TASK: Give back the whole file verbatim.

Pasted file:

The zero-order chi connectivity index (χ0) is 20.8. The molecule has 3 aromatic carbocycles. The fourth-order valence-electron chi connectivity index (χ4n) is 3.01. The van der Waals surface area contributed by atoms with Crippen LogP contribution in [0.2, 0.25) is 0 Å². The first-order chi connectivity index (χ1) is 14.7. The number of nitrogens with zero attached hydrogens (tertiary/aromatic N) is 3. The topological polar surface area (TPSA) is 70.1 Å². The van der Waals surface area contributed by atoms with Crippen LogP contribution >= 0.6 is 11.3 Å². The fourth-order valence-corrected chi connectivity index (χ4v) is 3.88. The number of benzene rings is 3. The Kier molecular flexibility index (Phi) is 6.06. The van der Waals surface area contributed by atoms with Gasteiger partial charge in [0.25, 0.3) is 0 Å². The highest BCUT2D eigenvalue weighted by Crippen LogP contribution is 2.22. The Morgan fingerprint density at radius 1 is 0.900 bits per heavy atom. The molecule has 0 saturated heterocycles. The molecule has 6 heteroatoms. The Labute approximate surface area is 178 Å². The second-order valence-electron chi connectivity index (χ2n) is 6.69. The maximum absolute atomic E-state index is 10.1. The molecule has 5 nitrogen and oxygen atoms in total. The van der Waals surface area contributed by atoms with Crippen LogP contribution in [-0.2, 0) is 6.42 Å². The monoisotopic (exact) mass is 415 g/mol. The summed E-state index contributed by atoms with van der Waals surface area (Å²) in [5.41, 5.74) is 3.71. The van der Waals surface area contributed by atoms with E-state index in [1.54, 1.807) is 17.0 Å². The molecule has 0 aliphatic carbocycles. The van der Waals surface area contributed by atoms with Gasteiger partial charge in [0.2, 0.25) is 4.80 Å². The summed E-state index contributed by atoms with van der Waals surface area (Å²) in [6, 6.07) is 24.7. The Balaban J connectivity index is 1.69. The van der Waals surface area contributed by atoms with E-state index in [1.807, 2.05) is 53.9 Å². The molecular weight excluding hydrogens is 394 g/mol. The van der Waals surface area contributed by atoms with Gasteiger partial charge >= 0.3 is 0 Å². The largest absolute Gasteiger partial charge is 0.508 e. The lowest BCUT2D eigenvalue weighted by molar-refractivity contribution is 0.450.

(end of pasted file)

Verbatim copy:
The zero-order chi connectivity index (χ0) is 20.8. The molecule has 3 aromatic carbocycles. The fourth-order valence-electron chi connectivity index (χ4n) is 3.01. The van der Waals surface area contributed by atoms with Crippen LogP contribution in [0.2, 0.25) is 0 Å². The first-order chi connectivity index (χ1) is 14.7. The number of nitrogens with zero attached hydrogens (tertiary/aromatic N) is 3. The topological polar surface area (TPSA) is 70.1 Å². The van der Waals surface area contributed by atoms with Crippen LogP contribution >= 0.6 is 11.3 Å². The fourth-order valence-corrected chi connectivity index (χ4v) is 3.88. The number of benzene rings is 3. The Kier molecular flexibility index (Phi) is 6.06. The van der Waals surface area contributed by atoms with Gasteiger partial charge in [0.25, 0.3) is 0 Å². The highest BCUT2D eigenvalue weighted by Crippen LogP contribution is 2.22. The Morgan fingerprint density at radius 1 is 0.900 bits per heavy atom. The molecule has 0 saturated heterocycles. The molecule has 6 heteroatoms. The Labute approximate surface area is 178 Å². The second-order valence-electron chi connectivity index (χ2n) is 6.69. The maximum absolute atomic E-state index is 10.1. The molecule has 5 nitrogen and oxygen atoms in total. The van der Waals surface area contributed by atoms with Crippen LogP contribution in [-0.2, 0) is 6.42 Å². The monoisotopic (exact) mass is 415 g/mol. The summed E-state index contributed by atoms with van der Waals surface area (Å²) in [5.41, 5.74) is 3.71. The van der Waals surface area contributed by atoms with E-state index in [1.54, 1.807) is 17.0 Å². The molecule has 0 aliphatic carbocycles. The van der Waals surface area contributed by atoms with Gasteiger partial charge in [0.2, 0.25) is 4.80 Å². The summed E-state index contributed by atoms with van der Waals surface area (Å²) in [6, 6.07) is 24.7. The Balaban J connectivity index is 1.69. The van der Waals surface area contributed by atoms with E-state index in [1.807, 2.05) is 53.9 Å². The molecular weight excluding hydrogens is 394 g/mol. The van der Waals surface area contributed by atoms with Gasteiger partial charge >= 0.3 is 0 Å². The largest absolute Gasteiger partial charge is 0.508 e. The lowest BCUT2D eigenvalue weighted by molar-refractivity contribution is 0.450.